A day to remember

Experience days can be used to reward staff by providing them with positive memories that also have the benefit of being associated with their employer, says Nicola Sullivan

Bungee jumping, skydiving, rally car racing and diving with sharks are just some of the more unusual ways employers can reward staff for their hard work. There are also a number of experiences that are suitable for more sedate members of the workforce. Afternoon tea, a cultural day out or even a trip to a luxury spa are just a few of the options available. And for staff that are keen to learn new things, there are masterclass cooking courses and flying lessons.

The theory is that whatever experience employees are treated to, they are bound to remember it, perhaps more than a cash bonus or retail vouchers that can easily be absorbed into household bills or grocery shopping.

Heather Rogers, head of corporate sales at Red Letter Days, explains: “The main argument around using experiences as an incentive [to say] thank you and reward [staff] is that they are verifiable. As cheesy as it sounds, for some employees [experiences] that they have only dreamed of doing, rather than receiving a gift that they might have already, really give them a memory and have that buzz factor.” Chris Smith, marketing director of Acorne, which owns Virgin Experience Days, adds: “Experiential lifestyle is a new trend that is coming in and people do want to do different things. They know they wouldn’t be able to afford a Ferrari but they wouldn’t mind driving one around a race track, or they may have always wanted to go in a [hot air] balloon.”

In order to maximise the potential of experience days to motivate and engage staff, employers must consider a number of different factors. Ensuring that they offer rewards that staff will value is essential. Employers can either tailor them to suit their workforce’s tastes and interests or offer a choice of experiences to staff who can then select the activity they would most like to participate in.

As well as identifying and budgeting for the most suitable types of experiences, employers must also decide how staff can qualify to receive the reward, as well as how they will present it to recipients. Experience days can be used as a reward if staff win titles such as employee of the month, or to thank an employee for long service. They are also particularly effective in sales environments where there is a high turnover of staff. For example, employees may be encouraged to stay with a company if they are awarded with a holiday in January, which does not take place until August.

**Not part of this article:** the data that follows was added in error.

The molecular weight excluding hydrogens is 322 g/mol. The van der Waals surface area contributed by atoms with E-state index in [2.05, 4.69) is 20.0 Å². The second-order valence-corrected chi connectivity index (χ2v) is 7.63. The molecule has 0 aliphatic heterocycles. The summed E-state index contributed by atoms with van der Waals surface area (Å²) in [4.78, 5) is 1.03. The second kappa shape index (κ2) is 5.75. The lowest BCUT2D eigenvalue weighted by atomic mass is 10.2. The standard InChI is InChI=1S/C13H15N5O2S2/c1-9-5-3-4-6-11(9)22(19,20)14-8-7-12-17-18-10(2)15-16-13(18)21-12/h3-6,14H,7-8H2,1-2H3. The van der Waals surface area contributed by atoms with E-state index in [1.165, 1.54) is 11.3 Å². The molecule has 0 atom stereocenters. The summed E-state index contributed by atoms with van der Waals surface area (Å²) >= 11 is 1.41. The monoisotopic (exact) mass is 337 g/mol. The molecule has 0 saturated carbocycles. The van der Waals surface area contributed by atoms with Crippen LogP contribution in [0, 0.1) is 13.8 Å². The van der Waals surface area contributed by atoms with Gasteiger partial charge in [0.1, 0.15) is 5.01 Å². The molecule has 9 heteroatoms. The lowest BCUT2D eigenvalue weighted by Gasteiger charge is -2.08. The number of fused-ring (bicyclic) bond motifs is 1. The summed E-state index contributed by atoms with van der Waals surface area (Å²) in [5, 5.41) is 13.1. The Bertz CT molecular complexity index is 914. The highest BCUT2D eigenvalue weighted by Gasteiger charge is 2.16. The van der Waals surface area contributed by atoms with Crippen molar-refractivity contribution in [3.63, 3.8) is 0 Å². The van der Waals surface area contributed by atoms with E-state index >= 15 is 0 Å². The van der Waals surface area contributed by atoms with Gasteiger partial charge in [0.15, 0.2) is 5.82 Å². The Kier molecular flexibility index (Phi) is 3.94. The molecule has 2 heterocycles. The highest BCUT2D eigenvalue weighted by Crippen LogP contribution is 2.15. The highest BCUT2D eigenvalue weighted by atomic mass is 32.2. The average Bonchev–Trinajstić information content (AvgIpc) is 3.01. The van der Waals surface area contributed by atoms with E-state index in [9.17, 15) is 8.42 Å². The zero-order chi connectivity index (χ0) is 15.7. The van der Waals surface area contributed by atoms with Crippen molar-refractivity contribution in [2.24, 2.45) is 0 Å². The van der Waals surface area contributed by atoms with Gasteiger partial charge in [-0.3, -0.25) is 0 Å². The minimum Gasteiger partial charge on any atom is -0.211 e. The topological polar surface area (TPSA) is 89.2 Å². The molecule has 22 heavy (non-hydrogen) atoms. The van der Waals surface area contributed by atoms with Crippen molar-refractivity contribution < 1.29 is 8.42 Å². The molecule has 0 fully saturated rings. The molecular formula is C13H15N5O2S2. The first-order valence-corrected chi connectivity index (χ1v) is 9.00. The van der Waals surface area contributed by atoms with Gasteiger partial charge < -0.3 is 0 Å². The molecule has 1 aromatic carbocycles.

However, Peter Clayton, director of corporate sales at Buy a Gift, believes this type of strategy is often unnecessary because the experiences themselves are often enough to retain staff. “When an employee thinks about the company they work for as a place where they get to go on fun and exciting experiences, and that’s their memory of the reward the company gives them for good performance, then they are not going to leave anyway. The way you think about your employer is related to how they reward you on top of your salary,” he explains.

Some experience providers offer a scheme, through which employees accumulate points with a cash value that they can then put towards an experience. Red Letter Days, for instance, enables employees to collect points, each worth £1, throughout the duration of a motivation scheme. “[A points-based scheme] is fantastic if you’re going to award little and often. It [can be] used for customer referrals, for example, if [staff] refer a new customer to the company, they can be awarded points, [on] training courses, [and] to better reward [staff] above and beyond the duty of their role. People can be awarded for behaviours [in both] individual and team work,” says Rogers.

Experience days can also be used as a form of team building or to motivate a team. As well as helping to strengthen staff relationships, they may help to improve each individual’s performance. For example, employers can present the reward on the condition that all team members hit their individual targets.

Once employers have identified which experiences will suit their workforce and how employees will earn them, they need to concentrate on focusing as much attention on the reward as possible. This can be achieved if the experience is presented by an employee’s manager. Alternatively, employers could hold an event at which staff can be presented with their reward in the presence of family or friends, suggests Rogers. Once the presentation has taken place it is worth asking for feedback from staff.

“To make the most of experiences, it is important to make a big deal over them. So when they are being presented [it] needs to be done by their manager. What you get with experiences is a massive buzz [from] people coming back from it the following day,” Clayton explains